If you have a joint bank account with another person, and that person is not going to be on a mortgage loan application with you, you will need something called a full access letter from the other person.
This would verify to the underwriter that you have access to use that money for settlement, if needed.
I have seen the need for a full access letter in the following scenarios:
- A bank account is a joint account between a husband and wife, and the husband may not be on the loan because he has bad credit, and the husband would need to write a “full access letter” ensuring that the wife has access to the funds in that joint account if needed. Of course common sense says this would be the case, but Fannie Mae requires this full access letter nonetheless.
- A bank account is a joint account between a son and a mother, which was possibly opened when the son was much younger and he needed to have someone else on the account because of his young age. But in the future as an older adult, he’d need a full access letter from his mother, since her name is on the account as well, so the underwriter (and more importantly Fannie Mae) can document that the son has her permission to access the funds if needed.
The full access letter can be short and simple, and say the following:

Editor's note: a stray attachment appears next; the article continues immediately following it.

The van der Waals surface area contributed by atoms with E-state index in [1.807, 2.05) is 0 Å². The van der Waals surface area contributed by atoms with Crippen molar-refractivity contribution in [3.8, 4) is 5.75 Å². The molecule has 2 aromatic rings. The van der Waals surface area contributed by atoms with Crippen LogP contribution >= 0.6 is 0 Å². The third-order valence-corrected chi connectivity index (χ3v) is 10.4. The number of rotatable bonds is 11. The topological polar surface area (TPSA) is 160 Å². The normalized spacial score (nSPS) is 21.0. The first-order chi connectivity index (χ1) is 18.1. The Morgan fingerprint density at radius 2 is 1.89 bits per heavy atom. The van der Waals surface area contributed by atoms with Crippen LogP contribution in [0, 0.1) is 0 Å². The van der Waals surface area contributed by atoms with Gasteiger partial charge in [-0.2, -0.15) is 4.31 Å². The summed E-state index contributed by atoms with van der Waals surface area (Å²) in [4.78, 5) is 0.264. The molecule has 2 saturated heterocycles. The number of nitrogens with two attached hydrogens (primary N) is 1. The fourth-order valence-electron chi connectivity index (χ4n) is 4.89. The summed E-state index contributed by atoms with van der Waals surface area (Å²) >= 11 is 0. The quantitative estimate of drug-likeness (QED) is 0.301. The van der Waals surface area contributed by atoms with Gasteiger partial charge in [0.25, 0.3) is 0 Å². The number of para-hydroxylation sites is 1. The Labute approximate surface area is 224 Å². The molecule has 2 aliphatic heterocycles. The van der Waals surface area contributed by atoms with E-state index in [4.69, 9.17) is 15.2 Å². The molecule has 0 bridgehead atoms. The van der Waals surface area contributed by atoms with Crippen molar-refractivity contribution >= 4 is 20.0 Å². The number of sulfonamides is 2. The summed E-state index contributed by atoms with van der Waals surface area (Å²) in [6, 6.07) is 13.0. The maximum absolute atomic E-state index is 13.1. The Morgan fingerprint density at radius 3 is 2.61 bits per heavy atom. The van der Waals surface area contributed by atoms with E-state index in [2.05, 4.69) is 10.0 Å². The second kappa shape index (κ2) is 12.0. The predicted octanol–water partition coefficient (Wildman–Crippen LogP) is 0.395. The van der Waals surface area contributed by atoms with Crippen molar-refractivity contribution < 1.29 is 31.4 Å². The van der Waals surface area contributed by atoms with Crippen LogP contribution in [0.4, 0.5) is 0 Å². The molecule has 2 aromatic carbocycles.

“To whom it may concern, (mortgage borrower’s name) has full access to use all the monies in the (name of the bank/financial institution) bank account/s with the following account number/s (account number/s). The account/s is/are joint accounts between my (husband, wife) and I. These monies can be used, all or in part, for the purchase of the property at (subject property address).”
Absolutely incorrect. Over the last 15 years I have underwritten thousands (literally) of loans and sold them to both Fannie and Freddie, and neither one has EVER asked for a full access letter, nor have any of the other investors to whom I have sold Fannie/Freddie loans.
The only investor I recall ever having to get a full access letter for was Aurora.
Thanks for the feedback Martyn. But I don’t know that absolutes exist in this world. Over the last 27 years I have worked for 5 different mortgage companies, who sell loans to dozens and dozens of different banks, who in turn sell loans to both of the agencies you mentioned (FNMA and FHLMC), and at very single institution, by various different underwriter’s, in every year I have been in this business, not once did an underwriter allow me to close a loan without getting a “full access” letter when someone had a joint account with someone else who was not on the loan. So we seem to operate in two different mortgage worlds, I like yours better, sounds much easier 🙂 I think the point is valid, and people should expect to be asked for this, it never hurts to be prepared.
Well, my lender just asked for one from me. Searched for this online so I could draft a template
I am the borrower, joint account with husband and they require it.
i also worked with mortgage company, the other always require access letter for joint accounts while the other does not. Discretion i guess of the company and UW.